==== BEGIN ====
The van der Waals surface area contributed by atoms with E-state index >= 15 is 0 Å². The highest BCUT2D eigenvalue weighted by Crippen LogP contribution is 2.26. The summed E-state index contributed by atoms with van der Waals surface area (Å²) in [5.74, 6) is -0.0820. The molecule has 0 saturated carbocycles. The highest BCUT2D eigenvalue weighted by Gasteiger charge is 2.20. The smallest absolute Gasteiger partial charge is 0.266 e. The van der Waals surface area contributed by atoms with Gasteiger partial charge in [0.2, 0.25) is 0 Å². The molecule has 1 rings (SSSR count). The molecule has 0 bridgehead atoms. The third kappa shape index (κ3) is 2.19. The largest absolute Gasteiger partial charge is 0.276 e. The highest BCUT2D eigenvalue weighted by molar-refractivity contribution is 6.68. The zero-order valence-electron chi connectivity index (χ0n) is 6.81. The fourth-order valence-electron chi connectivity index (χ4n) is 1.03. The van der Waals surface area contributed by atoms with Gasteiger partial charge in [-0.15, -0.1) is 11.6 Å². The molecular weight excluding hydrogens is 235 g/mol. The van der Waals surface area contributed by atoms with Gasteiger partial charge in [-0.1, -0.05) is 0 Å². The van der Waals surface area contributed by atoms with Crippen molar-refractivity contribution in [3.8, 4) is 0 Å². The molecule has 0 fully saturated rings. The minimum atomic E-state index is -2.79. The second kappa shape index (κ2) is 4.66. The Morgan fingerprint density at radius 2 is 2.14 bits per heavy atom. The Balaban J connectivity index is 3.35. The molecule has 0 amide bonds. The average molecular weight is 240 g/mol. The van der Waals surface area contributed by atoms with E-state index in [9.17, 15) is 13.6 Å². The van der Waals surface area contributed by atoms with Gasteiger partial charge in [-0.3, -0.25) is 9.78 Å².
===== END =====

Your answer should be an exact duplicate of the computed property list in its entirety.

The van der Waals surface area contributed by atoms with E-state index >= 15 is 0 Å². The highest BCUT2D eigenvalue weighted by Crippen LogP contribution is 2.26. The summed E-state index contributed by atoms with van der Waals surface area (Å²) in [5.74, 6) is -0.0820. The molecule has 0 saturated carbocycles. The highest BCUT2D eigenvalue weighted by Gasteiger charge is 2.20. The smallest absolute Gasteiger partial charge is 0.266 e. The van der Waals surface area contributed by atoms with Gasteiger partial charge in [0.2, 0.25) is 0 Å². The molecule has 1 rings (SSSR count). The molecule has 0 bridgehead atoms. The third kappa shape index (κ3) is 2.19. The largest absolute Gasteiger partial charge is 0.276 e. The highest BCUT2D eigenvalue weighted by molar-refractivity contribution is 6.68. The zero-order valence-electron chi connectivity index (χ0n) is 6.81. The fourth-order valence-electron chi connectivity index (χ4n) is 1.03. The van der Waals surface area contributed by atoms with Gasteiger partial charge in [-0.15, -0.1) is 11.6 Å². The molecular weight excluding hydrogens is 235 g/mol. The van der Waals surface area contributed by atoms with Gasteiger partial charge in [-0.1, -0.05) is 0 Å². The van der Waals surface area contributed by atoms with Crippen molar-refractivity contribution in [3.8, 4) is 0 Å². The molecule has 0 fully saturated rings. The minimum atomic E-state index is -2.79. The second kappa shape index (κ2) is 4.66. The Morgan fingerprint density at radius 2 is 2.14 bits per heavy atom. The Balaban J connectivity index is 3.35. The molecule has 0 amide bonds. The average molecular weight is 240 g/mol. The van der Waals surface area contributed by atoms with E-state index in [9.17, 15) is 13.6 Å². The van der Waals surface area contributed by atoms with Gasteiger partial charge in [-0.3, -0.25) is 9.78 Å².